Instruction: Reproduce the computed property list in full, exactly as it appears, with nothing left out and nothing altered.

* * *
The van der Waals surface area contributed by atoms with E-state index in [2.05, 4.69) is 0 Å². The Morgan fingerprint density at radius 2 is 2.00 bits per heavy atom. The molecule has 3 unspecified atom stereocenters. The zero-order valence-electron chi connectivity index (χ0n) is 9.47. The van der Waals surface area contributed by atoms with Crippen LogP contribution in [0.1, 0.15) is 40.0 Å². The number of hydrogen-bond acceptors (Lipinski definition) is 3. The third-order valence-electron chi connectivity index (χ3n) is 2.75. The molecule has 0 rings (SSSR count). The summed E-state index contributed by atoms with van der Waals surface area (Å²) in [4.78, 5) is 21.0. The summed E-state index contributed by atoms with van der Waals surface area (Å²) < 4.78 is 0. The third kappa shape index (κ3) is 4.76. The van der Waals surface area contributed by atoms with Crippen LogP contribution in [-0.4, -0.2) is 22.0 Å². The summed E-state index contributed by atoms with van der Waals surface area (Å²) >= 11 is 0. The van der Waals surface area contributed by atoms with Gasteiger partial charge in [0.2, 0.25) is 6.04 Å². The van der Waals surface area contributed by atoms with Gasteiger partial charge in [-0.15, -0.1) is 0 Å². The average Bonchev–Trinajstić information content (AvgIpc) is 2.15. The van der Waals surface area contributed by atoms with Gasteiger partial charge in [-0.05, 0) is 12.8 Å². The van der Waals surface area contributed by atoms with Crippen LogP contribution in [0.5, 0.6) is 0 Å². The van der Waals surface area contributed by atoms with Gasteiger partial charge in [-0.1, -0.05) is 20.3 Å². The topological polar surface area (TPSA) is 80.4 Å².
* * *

The van der Waals surface area contributed by atoms with E-state index in [2.05, 4.69) is 0 Å². The Morgan fingerprint density at radius 2 is 2.00 bits per heavy atom. The molecule has 3 unspecified atom stereocenters. The zero-order valence-electron chi connectivity index (χ0n) is 9.47. The van der Waals surface area contributed by atoms with Crippen LogP contribution in [0.1, 0.15) is 40.0 Å². The number of hydrogen-bond acceptors (Lipinski definition) is 3. The third-order valence-electron chi connectivity index (χ3n) is 2.75. The molecule has 0 rings (SSSR count). The summed E-state index contributed by atoms with van der Waals surface area (Å²) in [4.78, 5) is 21.0. The summed E-state index contributed by atoms with van der Waals surface area (Å²) < 4.78 is 0. The third kappa shape index (κ3) is 4.76. The van der Waals surface area contributed by atoms with Crippen LogP contribution in [-0.4, -0.2) is 22.0 Å². The summed E-state index contributed by atoms with van der Waals surface area (Å²) >= 11 is 0. The van der Waals surface area contributed by atoms with Gasteiger partial charge in [0.2, 0.25) is 6.04 Å². The van der Waals surface area contributed by atoms with Gasteiger partial charge in [-0.15, -0.1) is 0 Å². The average Bonchev–Trinajstić information content (AvgIpc) is 2.15. The van der Waals surface area contributed by atoms with Gasteiger partial charge in [-0.05, 0) is 12.8 Å². The van der Waals surface area contributed by atoms with Crippen LogP contribution in [0.5, 0.6) is 0 Å². The van der Waals surface area contributed by atoms with Gasteiger partial charge in [-0.1, -0.05) is 20.3 Å². The topological polar surface area (TPSA) is 80.4 Å².